Review: Sonim XP7
Sonim's rugged XP7 Android smartphone is as tough as they get. This handset tackles the elements and all your communication needs in one, heavy duty package.
AD article continues below...
Is It Your Type?
The Sonim XP7 is for a very specific set of people: those who need the toughest, most rugged smartphone they can buy. Maybe you work on a construction site or maybe you're an adrenaline junkie. If you spend most of your time outside doing active things in dangerous places, the XP7 is probably exactly what you need.
The Sonim XP7 is a brute. It's an incredibly tough Android smartphone that can withstand the harshest conditions and treatment. If you're hard on your devices, the XP7 is probably up for the challenge.
The XP7 is not sleek and sexy. Like so many rugged devices, it's a brick. It's a huge hunk of industrial-grade plastic and it weighs a ton. The design features are blunt, its buttons are over-sized (for better use with gloved fingers), and its black-and-yellow colors make it look like a Tonka truck. This is not a phone for Saturday night on the town, it's a phone for Monday morning on the job site. The XP7 is pretty good looking, especially for a phone designed with an emphasis on function.
The width and height are about the same as an iPhone 6, but the XP7 is about 22mm (or 0.85 inches) thick. There's certainly plenty to grab onto. I didn't have any trouble holding or using the phone, but the weight does get to you after prolonged use. It weighs in at 10.5 ounces, which is about twice the weight of today's 5-inch phones. This phone does not fit in your pants pocket. It's best kept on a belt or in a large coat pocket.
Most of the outer materials are plastic and rubber; there are no fancy metal frames or panels anywhere. The plastic is hardcore. You can use this thing to hammer nails into a two-by-four. The phone is fitted together tightly to keep out dust and water.
The display is protected by Gorilla Glass. It covers the front of the phone and is the only non-plastic element to the XP7's design. The glass is sunk into the frame, which forms a rim around the outer edge. The rim has a pretty harsh edge, but it will protect the screen when the XP7 is placed face down. The XP7 has three physical buttons below the screen for the back, home, and multitasking functions. All three buttons are rather large and distinctly separated. I didn't have any trouble finding or using them with gloves on. The buttons have good travel and feedback.
There are three buttons placed along the left edge of the phone. The screen lock / power button is perched close to the top. It's recessed a bit, which helps prevent accidental unlocking but also makes it really hard to find and use when wearing gloves. There's a dedicated PTT walkie-talkie button in the middle. It protrudes noticeably from the side, is fairly large, and has its own texture, really helping it stand out. Last, there's a camera button. Both buttons have tight travel and feedback. I would like more travel in them, especially when wearing gloves. There are two buttons on the right edge. The upper button is the volume toggle. It has a good profile, but offers the same tight travel and feedback as the other buttons. There's a red button on the side, too, and it works well.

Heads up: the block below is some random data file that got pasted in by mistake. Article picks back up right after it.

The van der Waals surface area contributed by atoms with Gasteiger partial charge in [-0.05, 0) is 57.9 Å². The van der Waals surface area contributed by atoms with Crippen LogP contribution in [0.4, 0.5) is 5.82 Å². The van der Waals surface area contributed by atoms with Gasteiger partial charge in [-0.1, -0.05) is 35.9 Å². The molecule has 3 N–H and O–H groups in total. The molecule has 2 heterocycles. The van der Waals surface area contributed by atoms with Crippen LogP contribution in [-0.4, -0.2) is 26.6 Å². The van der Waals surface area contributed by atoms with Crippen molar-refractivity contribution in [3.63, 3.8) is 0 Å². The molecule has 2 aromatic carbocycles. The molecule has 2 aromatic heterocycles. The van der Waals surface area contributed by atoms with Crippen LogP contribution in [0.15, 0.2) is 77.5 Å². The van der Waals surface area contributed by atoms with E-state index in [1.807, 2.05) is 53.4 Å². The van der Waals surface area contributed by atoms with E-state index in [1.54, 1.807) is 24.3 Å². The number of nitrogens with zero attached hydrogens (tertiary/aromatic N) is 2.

Sonim chose to create its own charging connector rather than use micro-USB. The connector is recessed a bit and uses magnets to help properly seat the cable. Though it's a bummer to lose the common USB standard, Sonim's solution is durable, waterproof, and supports docks. The headphone jack and SIM card port are on top. The headphone jack is protected by a hatch, which keeps out water. The SIM card port is covered by a hatch too, but you need a special screwdriver to remove it (one is included.) The antenna nub houses the speakerphone and also has a notification light on top.
The XP7's rear cover is not removable, but you will see two screws under the camera module. These are for attaching Sonim's XPand accessories, such as a laser scanner and such.
The Sonim XP7 favors function over form, but that's par for the course with ultra-rugged devices.
Sonim is hitting its stride in its quest to make the best rugged phones for demanding industries. The XP6 and XP7 are the company's best efforts to date, and represent much more than just two phones, with support for a whole ecosystem of software and specialized accessories.
Verizon Wireless customers who need a crazy tough handset that not only braves, but conquers, the elements need look no further than the Kyocera DuraXV LTE. This rugged flip phone may offer a limited set of features, but it delivers excellent performance across core tools.
The Crasher XL is a heavy-duty, waterproof Bluetooth speaker from JLab Audio. It boasts an attractive industrial design, killer battery life, and huge amounts of powerful sound.
Kyocera's flagship rugged smartphone is the DuraForce Pro. This is one tough handset that combines brawn and brains into a compelling, water-and-drop-proof package.
Cat Phones has a new rugged flagship at Mobile World Congress this year and it takes the Flir heat-capture camera to a new level of productivity. This phone is tough as nails and still lets people measure temperature, air quality, and distance/area with a laser.
XP7 possible on Verizon?
I'm interested in buying this phone and activating it on Verizon, combined with our PTT service by ESChat. That would get me as close as possible to the handset toughness and reliable PTT of good old Nextel, PLUS the coverage & reliability of Verizon's network, and all of the conveniences of a smartphone and speed of 4G.
From the XP7's specs, it looks like its radios are compatible with Verizon's networks. Does anyone know (a) is it technically possible to bring the XP7 to Verizon on a BYOD plan, and (b) if so, what it wo...